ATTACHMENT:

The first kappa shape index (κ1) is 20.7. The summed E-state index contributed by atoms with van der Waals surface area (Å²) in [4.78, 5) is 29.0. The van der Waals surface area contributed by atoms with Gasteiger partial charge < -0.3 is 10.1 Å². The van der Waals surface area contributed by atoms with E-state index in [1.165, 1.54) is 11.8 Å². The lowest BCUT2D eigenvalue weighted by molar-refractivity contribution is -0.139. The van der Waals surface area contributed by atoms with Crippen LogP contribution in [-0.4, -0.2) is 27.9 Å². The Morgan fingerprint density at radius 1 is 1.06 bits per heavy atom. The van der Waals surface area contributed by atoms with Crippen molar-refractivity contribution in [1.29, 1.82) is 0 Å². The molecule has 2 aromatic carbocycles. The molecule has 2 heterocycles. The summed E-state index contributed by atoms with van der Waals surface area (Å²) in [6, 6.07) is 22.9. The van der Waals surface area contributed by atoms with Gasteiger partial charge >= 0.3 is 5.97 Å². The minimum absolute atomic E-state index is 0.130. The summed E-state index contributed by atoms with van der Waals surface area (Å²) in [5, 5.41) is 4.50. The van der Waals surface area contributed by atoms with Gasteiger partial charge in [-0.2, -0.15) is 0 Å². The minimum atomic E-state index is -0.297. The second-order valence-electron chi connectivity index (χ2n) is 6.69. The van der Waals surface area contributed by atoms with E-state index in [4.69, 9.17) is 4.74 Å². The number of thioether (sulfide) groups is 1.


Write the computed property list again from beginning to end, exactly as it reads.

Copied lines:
The first kappa shape index (κ1) is 20.7. The summed E-state index contributed by atoms with van der Waals surface area (Å²) in [4.78, 5) is 29.0. The van der Waals surface area contributed by atoms with Gasteiger partial charge < -0.3 is 10.1 Å². The van der Waals surface area contributed by atoms with E-state index in [1.165, 1.54) is 11.8 Å². The lowest BCUT2D eigenvalue weighted by molar-refractivity contribution is -0.139. The van der Waals surface area contributed by atoms with Crippen LogP contribution in [-0.4, -0.2) is 27.9 Å². The Morgan fingerprint density at radius 1 is 1.06 bits per heavy atom. The van der Waals surface area contributed by atoms with Crippen molar-refractivity contribution in [1.29, 1.82) is 0 Å². The molecule has 2 aromatic carbocycles. The molecule has 2 heterocycles. The summed E-state index contributed by atoms with van der Waals surface area (Å²) in [6, 6.07) is 22.9. The van der Waals surface area contributed by atoms with Gasteiger partial charge >= 0.3 is 5.97 Å². The minimum absolute atomic E-state index is 0.130. The summed E-state index contributed by atoms with van der Waals surface area (Å²) in [5, 5.41) is 4.50. The van der Waals surface area contributed by atoms with Gasteiger partial charge in [-0.2, -0.15) is 0 Å². The minimum atomic E-state index is -0.297. The second-order valence-electron chi connectivity index (χ2n) is 6.69. The van der Waals surface area contributed by atoms with E-state index in [4.69, 9.17) is 4.74 Å². The number of thioether (sulfide) groups is 1.